The Northumberland Trough, also known as the Northumberland Basin, is an element of the structural geology of northern England, the origin of which dates back to the Carboniferous period when a block and basin province was established throughout the Pennine region.

The trough is an ENE-WSW aligned half-graben, an asymmetric depositional basin. It is defined to the south by the Stublick and Ninety Fathom faults, which separate the trough from the Alston Block. To the north, where its depth is least, the trough's boundary with the Cheviot Block is less well-defined; nevertheless, the south-easterly down-throwing Featherwood and Alwinton faults can be identified along this margin. To the west, the trough is continuous with the Solway Basin. The surrounding blocks are buoyed up by granite batholiths maintaining these regions of the upper crust as areas of raised relief.[1][2]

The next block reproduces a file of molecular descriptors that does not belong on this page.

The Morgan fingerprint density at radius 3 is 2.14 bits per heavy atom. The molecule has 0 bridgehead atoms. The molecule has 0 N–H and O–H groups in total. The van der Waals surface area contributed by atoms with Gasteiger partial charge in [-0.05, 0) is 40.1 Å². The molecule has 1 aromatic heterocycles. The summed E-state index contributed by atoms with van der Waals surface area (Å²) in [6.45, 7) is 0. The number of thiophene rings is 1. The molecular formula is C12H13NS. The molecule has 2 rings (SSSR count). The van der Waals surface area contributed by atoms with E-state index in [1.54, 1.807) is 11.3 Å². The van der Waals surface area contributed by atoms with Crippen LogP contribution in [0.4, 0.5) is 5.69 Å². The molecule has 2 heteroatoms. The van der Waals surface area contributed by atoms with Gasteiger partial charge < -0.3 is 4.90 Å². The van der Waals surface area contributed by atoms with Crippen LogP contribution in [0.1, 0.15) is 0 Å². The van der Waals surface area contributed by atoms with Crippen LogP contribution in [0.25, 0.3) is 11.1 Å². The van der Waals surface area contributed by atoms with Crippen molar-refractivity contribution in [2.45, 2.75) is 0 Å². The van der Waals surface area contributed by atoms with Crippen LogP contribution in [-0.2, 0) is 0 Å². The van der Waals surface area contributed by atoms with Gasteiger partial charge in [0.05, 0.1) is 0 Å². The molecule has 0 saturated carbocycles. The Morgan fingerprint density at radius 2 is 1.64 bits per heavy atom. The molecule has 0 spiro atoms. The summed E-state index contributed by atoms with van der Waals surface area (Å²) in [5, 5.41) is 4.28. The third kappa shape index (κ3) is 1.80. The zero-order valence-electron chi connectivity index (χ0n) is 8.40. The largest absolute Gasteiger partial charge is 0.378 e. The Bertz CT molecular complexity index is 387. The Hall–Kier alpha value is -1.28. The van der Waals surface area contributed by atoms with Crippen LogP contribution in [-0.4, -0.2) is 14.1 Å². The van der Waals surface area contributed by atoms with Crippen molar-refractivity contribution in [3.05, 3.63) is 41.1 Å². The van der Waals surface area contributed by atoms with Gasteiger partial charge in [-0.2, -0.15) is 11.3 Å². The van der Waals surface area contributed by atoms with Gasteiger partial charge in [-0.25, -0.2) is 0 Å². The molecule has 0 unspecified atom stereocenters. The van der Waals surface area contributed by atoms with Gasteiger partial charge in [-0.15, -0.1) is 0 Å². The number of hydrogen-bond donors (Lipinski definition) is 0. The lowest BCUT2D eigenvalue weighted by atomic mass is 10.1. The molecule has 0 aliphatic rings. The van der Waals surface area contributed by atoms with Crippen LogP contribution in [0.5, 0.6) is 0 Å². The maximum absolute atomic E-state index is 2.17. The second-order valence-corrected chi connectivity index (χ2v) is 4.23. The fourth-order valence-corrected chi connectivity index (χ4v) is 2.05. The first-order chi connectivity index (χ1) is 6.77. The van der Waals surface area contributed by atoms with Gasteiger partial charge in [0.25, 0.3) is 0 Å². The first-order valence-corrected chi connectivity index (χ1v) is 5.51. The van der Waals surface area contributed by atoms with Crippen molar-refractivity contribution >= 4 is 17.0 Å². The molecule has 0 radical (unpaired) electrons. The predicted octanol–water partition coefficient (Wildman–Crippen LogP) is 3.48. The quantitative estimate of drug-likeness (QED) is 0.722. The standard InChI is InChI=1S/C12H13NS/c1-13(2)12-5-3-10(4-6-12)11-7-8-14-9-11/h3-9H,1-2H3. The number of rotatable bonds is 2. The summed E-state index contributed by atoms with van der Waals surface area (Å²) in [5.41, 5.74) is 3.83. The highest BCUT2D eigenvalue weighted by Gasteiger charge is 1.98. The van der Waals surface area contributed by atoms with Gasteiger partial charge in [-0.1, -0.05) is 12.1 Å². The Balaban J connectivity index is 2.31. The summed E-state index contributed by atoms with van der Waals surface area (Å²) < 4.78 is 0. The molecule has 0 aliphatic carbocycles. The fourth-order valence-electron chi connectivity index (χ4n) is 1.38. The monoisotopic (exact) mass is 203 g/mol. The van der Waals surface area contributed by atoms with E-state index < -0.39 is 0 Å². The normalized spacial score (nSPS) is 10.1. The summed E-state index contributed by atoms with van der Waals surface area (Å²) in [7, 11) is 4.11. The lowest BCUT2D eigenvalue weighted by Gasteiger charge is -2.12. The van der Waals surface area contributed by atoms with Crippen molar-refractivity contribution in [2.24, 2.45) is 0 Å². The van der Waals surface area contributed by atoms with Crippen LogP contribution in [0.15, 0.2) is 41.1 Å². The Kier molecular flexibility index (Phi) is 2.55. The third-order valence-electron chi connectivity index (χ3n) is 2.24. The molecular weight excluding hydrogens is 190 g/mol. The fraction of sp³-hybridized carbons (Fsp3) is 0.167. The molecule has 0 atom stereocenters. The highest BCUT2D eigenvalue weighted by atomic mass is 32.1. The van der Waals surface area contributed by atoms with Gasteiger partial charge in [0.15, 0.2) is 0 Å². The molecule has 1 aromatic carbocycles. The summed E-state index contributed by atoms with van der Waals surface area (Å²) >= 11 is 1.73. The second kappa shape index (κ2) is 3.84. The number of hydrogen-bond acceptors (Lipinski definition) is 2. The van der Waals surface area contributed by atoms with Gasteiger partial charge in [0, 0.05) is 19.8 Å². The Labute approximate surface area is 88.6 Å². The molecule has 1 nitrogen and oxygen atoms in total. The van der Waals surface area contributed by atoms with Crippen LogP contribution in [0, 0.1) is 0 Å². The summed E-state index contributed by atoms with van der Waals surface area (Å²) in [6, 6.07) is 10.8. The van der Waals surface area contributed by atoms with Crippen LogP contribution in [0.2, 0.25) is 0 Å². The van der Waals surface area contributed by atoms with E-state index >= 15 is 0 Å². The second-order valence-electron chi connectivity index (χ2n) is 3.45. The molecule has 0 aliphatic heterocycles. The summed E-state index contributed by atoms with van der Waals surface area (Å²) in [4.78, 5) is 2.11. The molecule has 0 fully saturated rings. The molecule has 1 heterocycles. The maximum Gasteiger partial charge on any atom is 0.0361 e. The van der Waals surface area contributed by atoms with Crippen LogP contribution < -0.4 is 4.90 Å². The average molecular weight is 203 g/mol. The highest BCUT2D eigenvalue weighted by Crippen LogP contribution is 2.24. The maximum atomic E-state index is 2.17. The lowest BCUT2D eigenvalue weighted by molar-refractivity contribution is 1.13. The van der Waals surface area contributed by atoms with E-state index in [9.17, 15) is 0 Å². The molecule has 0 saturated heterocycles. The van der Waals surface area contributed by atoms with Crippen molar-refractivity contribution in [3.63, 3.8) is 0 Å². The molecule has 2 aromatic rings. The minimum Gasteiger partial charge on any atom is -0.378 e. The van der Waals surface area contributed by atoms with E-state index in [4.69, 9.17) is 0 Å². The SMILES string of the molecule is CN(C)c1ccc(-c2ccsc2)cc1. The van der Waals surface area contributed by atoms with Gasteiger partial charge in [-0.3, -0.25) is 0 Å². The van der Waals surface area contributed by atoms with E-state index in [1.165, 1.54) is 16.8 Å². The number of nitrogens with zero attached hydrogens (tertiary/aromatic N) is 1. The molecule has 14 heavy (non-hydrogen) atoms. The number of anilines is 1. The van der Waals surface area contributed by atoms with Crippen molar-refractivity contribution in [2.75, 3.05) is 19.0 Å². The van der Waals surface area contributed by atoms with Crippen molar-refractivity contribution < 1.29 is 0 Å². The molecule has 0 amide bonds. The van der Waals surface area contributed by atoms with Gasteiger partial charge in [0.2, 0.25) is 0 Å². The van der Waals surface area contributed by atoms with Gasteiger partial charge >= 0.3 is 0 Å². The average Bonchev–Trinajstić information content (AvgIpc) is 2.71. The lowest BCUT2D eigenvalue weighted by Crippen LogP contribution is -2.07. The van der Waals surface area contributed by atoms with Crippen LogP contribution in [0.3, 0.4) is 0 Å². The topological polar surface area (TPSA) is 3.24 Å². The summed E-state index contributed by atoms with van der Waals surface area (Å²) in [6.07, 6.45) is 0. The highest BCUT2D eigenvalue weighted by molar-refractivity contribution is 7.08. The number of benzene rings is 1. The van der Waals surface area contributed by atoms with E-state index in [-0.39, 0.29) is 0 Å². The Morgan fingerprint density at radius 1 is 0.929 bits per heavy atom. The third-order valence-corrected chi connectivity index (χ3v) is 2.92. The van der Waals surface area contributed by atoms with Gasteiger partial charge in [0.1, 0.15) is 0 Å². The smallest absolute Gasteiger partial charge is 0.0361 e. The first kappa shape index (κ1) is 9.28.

See also

Geological Structure of Great Britain


  1. ^ "Depositional controls Carboniferous, Northern England". Earthwise. British Geological Survey. Retrieved 10 November 2019.
  2. ^ British Geological Survey. 1996, Tectonic Map of Britain, Ireland & adjacent areas, Pharaoh et al. 1:1500 000 (Keyworth, BGS)